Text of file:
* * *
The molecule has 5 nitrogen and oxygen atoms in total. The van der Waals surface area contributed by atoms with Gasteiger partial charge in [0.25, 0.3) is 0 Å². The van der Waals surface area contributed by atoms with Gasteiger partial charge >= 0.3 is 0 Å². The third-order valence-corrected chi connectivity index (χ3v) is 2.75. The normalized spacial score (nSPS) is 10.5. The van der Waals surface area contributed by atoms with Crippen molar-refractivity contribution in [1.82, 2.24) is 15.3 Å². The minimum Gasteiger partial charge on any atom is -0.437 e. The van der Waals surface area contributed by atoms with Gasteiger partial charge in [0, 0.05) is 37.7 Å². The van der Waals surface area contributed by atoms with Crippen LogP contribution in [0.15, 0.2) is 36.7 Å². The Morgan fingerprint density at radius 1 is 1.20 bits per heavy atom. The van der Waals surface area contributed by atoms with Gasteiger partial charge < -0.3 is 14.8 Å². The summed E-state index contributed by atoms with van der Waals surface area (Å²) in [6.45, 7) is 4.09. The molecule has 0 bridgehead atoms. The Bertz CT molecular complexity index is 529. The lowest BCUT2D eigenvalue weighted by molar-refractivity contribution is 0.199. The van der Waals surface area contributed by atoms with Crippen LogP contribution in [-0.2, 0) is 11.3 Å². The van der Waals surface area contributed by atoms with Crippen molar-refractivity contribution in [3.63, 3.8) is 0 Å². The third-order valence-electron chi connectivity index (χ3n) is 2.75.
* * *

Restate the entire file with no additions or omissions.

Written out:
The molecule has 5 nitrogen and oxygen atoms in total. The van der Waals surface area contributed by atoms with Gasteiger partial charge in [0.25, 0.3) is 0 Å². The van der Waals surface area contributed by atoms with Gasteiger partial charge >= 0.3 is 0 Å². The third-order valence-corrected chi connectivity index (χ3v) is 2.75. The normalized spacial score (nSPS) is 10.5. The van der Waals surface area contributed by atoms with Crippen molar-refractivity contribution in [1.82, 2.24) is 15.3 Å². The minimum Gasteiger partial charge on any atom is -0.437 e. The van der Waals surface area contributed by atoms with Gasteiger partial charge in [0, 0.05) is 37.7 Å². The van der Waals surface area contributed by atoms with Crippen LogP contribution in [0.15, 0.2) is 36.7 Å². The Morgan fingerprint density at radius 1 is 1.20 bits per heavy atom. The van der Waals surface area contributed by atoms with Gasteiger partial charge < -0.3 is 14.8 Å². The summed E-state index contributed by atoms with van der Waals surface area (Å²) in [6.45, 7) is 4.09. The molecule has 0 bridgehead atoms. The Bertz CT molecular complexity index is 529. The lowest BCUT2D eigenvalue weighted by molar-refractivity contribution is 0.199. The van der Waals surface area contributed by atoms with Crippen LogP contribution in [-0.2, 0) is 11.3 Å². The van der Waals surface area contributed by atoms with Crippen molar-refractivity contribution in [3.63, 3.8) is 0 Å². The third-order valence-electron chi connectivity index (χ3n) is 2.75.